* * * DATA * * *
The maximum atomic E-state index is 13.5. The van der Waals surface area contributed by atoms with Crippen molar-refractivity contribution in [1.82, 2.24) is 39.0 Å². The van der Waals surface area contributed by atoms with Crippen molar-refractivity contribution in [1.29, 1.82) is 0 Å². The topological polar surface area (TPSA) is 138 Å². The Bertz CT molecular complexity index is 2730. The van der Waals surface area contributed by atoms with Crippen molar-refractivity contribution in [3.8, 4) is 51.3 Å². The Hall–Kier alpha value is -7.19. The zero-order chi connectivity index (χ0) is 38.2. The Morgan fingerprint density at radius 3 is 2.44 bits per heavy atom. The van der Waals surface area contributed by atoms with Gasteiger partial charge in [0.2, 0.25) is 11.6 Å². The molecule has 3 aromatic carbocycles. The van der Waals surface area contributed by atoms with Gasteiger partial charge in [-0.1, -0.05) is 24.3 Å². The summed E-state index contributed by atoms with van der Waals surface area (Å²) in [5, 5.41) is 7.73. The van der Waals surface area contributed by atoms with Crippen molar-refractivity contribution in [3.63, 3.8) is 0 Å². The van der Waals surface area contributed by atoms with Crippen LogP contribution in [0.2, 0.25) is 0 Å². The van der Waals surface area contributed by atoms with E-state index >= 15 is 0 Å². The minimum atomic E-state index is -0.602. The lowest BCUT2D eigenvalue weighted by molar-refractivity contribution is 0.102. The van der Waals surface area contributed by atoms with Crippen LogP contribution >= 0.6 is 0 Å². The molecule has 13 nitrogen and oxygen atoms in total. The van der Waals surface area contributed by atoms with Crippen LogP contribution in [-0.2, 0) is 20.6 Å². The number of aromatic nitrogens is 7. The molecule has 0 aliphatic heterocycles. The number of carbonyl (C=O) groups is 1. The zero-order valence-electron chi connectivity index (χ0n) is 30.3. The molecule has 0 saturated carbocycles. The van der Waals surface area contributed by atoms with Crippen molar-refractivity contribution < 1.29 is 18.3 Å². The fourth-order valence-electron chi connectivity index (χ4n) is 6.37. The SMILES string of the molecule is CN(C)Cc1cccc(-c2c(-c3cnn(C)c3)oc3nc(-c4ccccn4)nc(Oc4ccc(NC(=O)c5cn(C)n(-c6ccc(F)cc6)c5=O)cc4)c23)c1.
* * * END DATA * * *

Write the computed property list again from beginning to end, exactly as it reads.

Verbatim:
The maximum atomic E-state index is 13.5. The van der Waals surface area contributed by atoms with Crippen molar-refractivity contribution in [1.82, 2.24) is 39.0 Å². The van der Waals surface area contributed by atoms with Crippen molar-refractivity contribution in [1.29, 1.82) is 0 Å². The topological polar surface area (TPSA) is 138 Å². The Bertz CT molecular complexity index is 2730. The van der Waals surface area contributed by atoms with Crippen molar-refractivity contribution in [3.8, 4) is 51.3 Å². The Hall–Kier alpha value is -7.19. The zero-order chi connectivity index (χ0) is 38.2. The Morgan fingerprint density at radius 3 is 2.44 bits per heavy atom. The van der Waals surface area contributed by atoms with Gasteiger partial charge in [0.2, 0.25) is 11.6 Å². The molecule has 3 aromatic carbocycles. The van der Waals surface area contributed by atoms with Gasteiger partial charge in [-0.1, -0.05) is 24.3 Å². The summed E-state index contributed by atoms with van der Waals surface area (Å²) in [5, 5.41) is 7.73. The van der Waals surface area contributed by atoms with Crippen molar-refractivity contribution in [3.63, 3.8) is 0 Å². The van der Waals surface area contributed by atoms with Crippen LogP contribution in [0.2, 0.25) is 0 Å². The van der Waals surface area contributed by atoms with E-state index >= 15 is 0 Å². The minimum atomic E-state index is -0.602. The lowest BCUT2D eigenvalue weighted by molar-refractivity contribution is 0.102. The van der Waals surface area contributed by atoms with Crippen LogP contribution >= 0.6 is 0 Å². The molecule has 13 nitrogen and oxygen atoms in total. The van der Waals surface area contributed by atoms with Crippen LogP contribution in [-0.2, 0) is 20.6 Å². The number of aromatic nitrogens is 7. The molecule has 0 aliphatic heterocycles. The number of carbonyl (C=O) groups is 1. The zero-order valence-electron chi connectivity index (χ0n) is 30.3. The molecule has 0 saturated carbocycles. The van der Waals surface area contributed by atoms with Crippen molar-refractivity contribution < 1.29 is 18.3 Å². The fourth-order valence-electron chi connectivity index (χ4n) is 6.37. The SMILES string of the molecule is CN(C)Cc1cccc(-c2c(-c3cnn(C)c3)oc3nc(-c4ccccn4)nc(Oc4ccc(NC(=O)c5cn(C)n(-c6ccc(F)cc6)c5=O)cc4)c23)c1.